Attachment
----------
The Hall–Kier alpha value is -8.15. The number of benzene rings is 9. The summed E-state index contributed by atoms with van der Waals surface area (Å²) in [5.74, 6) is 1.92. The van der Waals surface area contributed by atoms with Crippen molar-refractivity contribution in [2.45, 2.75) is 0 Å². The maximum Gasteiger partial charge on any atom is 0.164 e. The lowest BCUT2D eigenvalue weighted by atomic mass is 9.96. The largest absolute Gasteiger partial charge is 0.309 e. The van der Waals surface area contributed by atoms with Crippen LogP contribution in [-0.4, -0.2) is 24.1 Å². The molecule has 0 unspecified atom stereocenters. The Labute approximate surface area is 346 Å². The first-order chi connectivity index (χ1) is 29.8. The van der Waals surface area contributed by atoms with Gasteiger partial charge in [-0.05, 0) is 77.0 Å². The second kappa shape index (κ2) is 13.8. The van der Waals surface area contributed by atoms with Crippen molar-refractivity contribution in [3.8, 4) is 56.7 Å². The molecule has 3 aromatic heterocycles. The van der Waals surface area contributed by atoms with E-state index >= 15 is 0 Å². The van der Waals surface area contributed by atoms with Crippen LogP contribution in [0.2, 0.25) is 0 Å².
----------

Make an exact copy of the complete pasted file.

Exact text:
The Hall–Kier alpha value is -8.15. The number of benzene rings is 9. The summed E-state index contributed by atoms with van der Waals surface area (Å²) in [5.74, 6) is 1.92. The van der Waals surface area contributed by atoms with Crippen molar-refractivity contribution in [2.45, 2.75) is 0 Å². The maximum Gasteiger partial charge on any atom is 0.164 e. The lowest BCUT2D eigenvalue weighted by atomic mass is 9.96. The largest absolute Gasteiger partial charge is 0.309 e. The van der Waals surface area contributed by atoms with Crippen LogP contribution in [-0.4, -0.2) is 24.1 Å². The molecule has 0 unspecified atom stereocenters. The Labute approximate surface area is 346 Å². The first-order chi connectivity index (χ1) is 29.8. The van der Waals surface area contributed by atoms with Gasteiger partial charge in [-0.05, 0) is 77.0 Å². The second kappa shape index (κ2) is 13.8. The van der Waals surface area contributed by atoms with Crippen molar-refractivity contribution in [3.8, 4) is 56.7 Å². The molecule has 3 aromatic heterocycles. The van der Waals surface area contributed by atoms with E-state index >= 15 is 0 Å². The van der Waals surface area contributed by atoms with Crippen LogP contribution in [0.2, 0.25) is 0 Å².